Wolfgang Puck's Home Cooking
As he grills steaks and simmers corn soup for a family lunch, California-cuisine pioneer, Wolfgang Puck reflects on the 25th anniversary of his groundbreaking L.A. restaurant, Spago, and the future of his outrageously successful food empire.
On a hazy sunday morning in beverly Hills, Wolfgang Puck, dressed in expensive jeans and a souvenir T-shirt from St. Tropez, finds himself in a couple of places where he does not spend much time these days: at home and at the stove. Two white-smocked nannies are tending to his young boys, 21-month-old Oliver and four-month-old Alexander. His Ethiopian-born soon-to-be wife, handbag designer Gelila Assefa, is upstairs getting dressed. Having promised a simple family lunch with a nod to the Spago playbook, one of the world's most famous chefs uncorks a bottle of Mangiacane olive oil, pressed by a friend in Tuscany, and drizzles it with a flourish over a Wolfgang Puck Bistro collection electric grill. The oil hits the metal with a sizzle—and splatters all over his shirt.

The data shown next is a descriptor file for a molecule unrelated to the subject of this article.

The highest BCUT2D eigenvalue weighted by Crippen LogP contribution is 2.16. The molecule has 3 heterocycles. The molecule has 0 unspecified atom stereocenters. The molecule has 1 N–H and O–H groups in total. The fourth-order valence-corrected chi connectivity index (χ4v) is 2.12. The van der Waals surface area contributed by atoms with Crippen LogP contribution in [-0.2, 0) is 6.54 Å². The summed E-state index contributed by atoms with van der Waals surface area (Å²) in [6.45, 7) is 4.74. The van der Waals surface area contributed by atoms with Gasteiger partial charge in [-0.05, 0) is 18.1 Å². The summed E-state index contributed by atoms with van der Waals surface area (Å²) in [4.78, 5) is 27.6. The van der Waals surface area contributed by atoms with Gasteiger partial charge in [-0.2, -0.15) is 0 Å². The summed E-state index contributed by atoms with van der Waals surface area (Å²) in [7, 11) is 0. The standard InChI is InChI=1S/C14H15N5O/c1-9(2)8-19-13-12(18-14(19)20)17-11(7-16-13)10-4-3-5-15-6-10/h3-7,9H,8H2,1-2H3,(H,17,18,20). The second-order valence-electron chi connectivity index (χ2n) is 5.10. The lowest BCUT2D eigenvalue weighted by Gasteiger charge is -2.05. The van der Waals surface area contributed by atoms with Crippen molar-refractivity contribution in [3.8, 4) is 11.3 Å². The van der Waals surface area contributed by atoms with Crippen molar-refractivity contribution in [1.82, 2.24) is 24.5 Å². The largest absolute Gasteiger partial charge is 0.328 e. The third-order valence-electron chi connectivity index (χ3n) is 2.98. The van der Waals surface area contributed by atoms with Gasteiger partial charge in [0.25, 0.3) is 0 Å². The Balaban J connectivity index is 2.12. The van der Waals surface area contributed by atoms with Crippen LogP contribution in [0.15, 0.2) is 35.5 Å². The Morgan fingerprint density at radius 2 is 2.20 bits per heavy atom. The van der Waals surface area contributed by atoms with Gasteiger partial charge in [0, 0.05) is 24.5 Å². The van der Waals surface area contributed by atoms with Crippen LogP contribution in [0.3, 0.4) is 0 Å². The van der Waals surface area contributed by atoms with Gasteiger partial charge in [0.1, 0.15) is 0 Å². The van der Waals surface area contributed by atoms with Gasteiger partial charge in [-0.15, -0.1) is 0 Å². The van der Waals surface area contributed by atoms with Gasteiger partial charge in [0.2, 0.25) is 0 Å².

"Now I'm cooking, for sure," Puck says merrily in his familiar Austrian accent. After a quick change of clothes, he dips a finger into a pot of simmering soup made with corn from nearby Chino Farms and diced bacon—and drips across his shirt again. Puck heads back to the closet one more time, but not before pronouncing the chowder, sweet and smoky and ready to be topped with a jalapeño-cilantro cream, fit for consumption. "I would eat it," he says, with characteristic understatement.
As he marks the 25th anniversary of Spago, the dining revolution he launched on a hillside above the Sunset Strip, the wunderkind of California cuisine is now the patriarch of America's first epicurean empire. Puck, or simply WP, has become a master of what marketers call "brand extension." He controls 14 restaurants, including four Spago locations (Californian), two Chinoises (Cal-Asian), two Postrios (contemporary American) and one Cut (steak house). He has more than 80 Wolfgang Puck Gourmet Express locations in 23 states and produces frozen pizza, canned soup and estate-grown coffee. He hawks his own line of cookware and appliances on the Home Shopping Network and runs catering venues from Los Angeles's Staples Center to the Georgia Aquarium. He employs some 4,500 workers, and last year, he fed an estimated 10 million people.